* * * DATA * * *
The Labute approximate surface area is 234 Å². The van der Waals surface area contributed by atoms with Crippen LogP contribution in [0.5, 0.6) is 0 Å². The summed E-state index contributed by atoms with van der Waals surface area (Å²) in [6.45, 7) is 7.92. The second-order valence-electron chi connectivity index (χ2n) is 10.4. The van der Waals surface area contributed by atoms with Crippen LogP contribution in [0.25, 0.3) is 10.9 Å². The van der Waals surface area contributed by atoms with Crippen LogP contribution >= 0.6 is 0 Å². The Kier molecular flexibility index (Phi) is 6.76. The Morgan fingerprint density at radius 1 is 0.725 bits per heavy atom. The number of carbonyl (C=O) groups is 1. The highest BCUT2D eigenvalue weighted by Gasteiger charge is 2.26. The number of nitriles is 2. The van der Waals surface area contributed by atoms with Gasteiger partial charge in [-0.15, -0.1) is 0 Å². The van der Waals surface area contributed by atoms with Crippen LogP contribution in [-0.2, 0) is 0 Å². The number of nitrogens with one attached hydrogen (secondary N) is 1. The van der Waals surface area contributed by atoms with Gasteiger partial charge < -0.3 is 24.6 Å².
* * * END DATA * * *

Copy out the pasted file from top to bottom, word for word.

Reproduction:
The Labute approximate surface area is 234 Å². The van der Waals surface area contributed by atoms with Crippen LogP contribution in [0.5, 0.6) is 0 Å². The summed E-state index contributed by atoms with van der Waals surface area (Å²) in [6.45, 7) is 7.92. The second-order valence-electron chi connectivity index (χ2n) is 10.4. The van der Waals surface area contributed by atoms with Crippen LogP contribution in [0.25, 0.3) is 10.9 Å². The van der Waals surface area contributed by atoms with Crippen LogP contribution >= 0.6 is 0 Å². The Kier molecular flexibility index (Phi) is 6.76. The Morgan fingerprint density at radius 1 is 0.725 bits per heavy atom. The number of carbonyl (C=O) groups is 1. The highest BCUT2D eigenvalue weighted by Gasteiger charge is 2.26. The number of nitriles is 2. The van der Waals surface area contributed by atoms with Gasteiger partial charge in [-0.15, -0.1) is 0 Å². The van der Waals surface area contributed by atoms with Crippen LogP contribution in [-0.2, 0) is 0 Å². The number of nitrogens with one attached hydrogen (secondary N) is 1. The van der Waals surface area contributed by atoms with Gasteiger partial charge < -0.3 is 24.6 Å².